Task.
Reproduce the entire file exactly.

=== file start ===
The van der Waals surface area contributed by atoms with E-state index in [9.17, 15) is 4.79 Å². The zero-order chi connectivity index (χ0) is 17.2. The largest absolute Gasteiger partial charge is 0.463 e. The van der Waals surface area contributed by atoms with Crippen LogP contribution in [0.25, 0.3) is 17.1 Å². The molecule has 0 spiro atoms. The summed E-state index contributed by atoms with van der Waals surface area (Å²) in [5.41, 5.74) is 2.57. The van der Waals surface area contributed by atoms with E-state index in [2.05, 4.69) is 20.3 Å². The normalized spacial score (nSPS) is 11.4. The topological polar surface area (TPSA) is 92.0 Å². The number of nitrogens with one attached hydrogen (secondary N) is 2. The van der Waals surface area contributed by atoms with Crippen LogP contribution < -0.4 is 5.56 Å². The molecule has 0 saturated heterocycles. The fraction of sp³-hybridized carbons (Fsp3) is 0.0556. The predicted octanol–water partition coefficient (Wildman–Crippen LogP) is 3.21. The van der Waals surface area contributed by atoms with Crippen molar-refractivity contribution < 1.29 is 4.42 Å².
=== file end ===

The van der Waals surface area contributed by atoms with E-state index in [9.17, 15) is 4.79 Å². The zero-order chi connectivity index (χ0) is 17.2. The largest absolute Gasteiger partial charge is 0.463 e. The van der Waals surface area contributed by atoms with Crippen LogP contribution in [0.25, 0.3) is 17.1 Å². The molecule has 0 spiro atoms. The summed E-state index contributed by atoms with van der Waals surface area (Å²) in [5.41, 5.74) is 2.57. The van der Waals surface area contributed by atoms with E-state index in [2.05, 4.69) is 20.3 Å². The normalized spacial score (nSPS) is 11.4. The topological polar surface area (TPSA) is 92.0 Å². The number of nitrogens with one attached hydrogen (secondary N) is 2. The van der Waals surface area contributed by atoms with Crippen LogP contribution < -0.4 is 5.56 Å². The molecule has 0 saturated heterocycles. The fraction of sp³-hybridized carbons (Fsp3) is 0.0556. The predicted octanol–water partition coefficient (Wildman–Crippen LogP) is 3.21. The van der Waals surface area contributed by atoms with Crippen molar-refractivity contribution < 1.29 is 4.42 Å².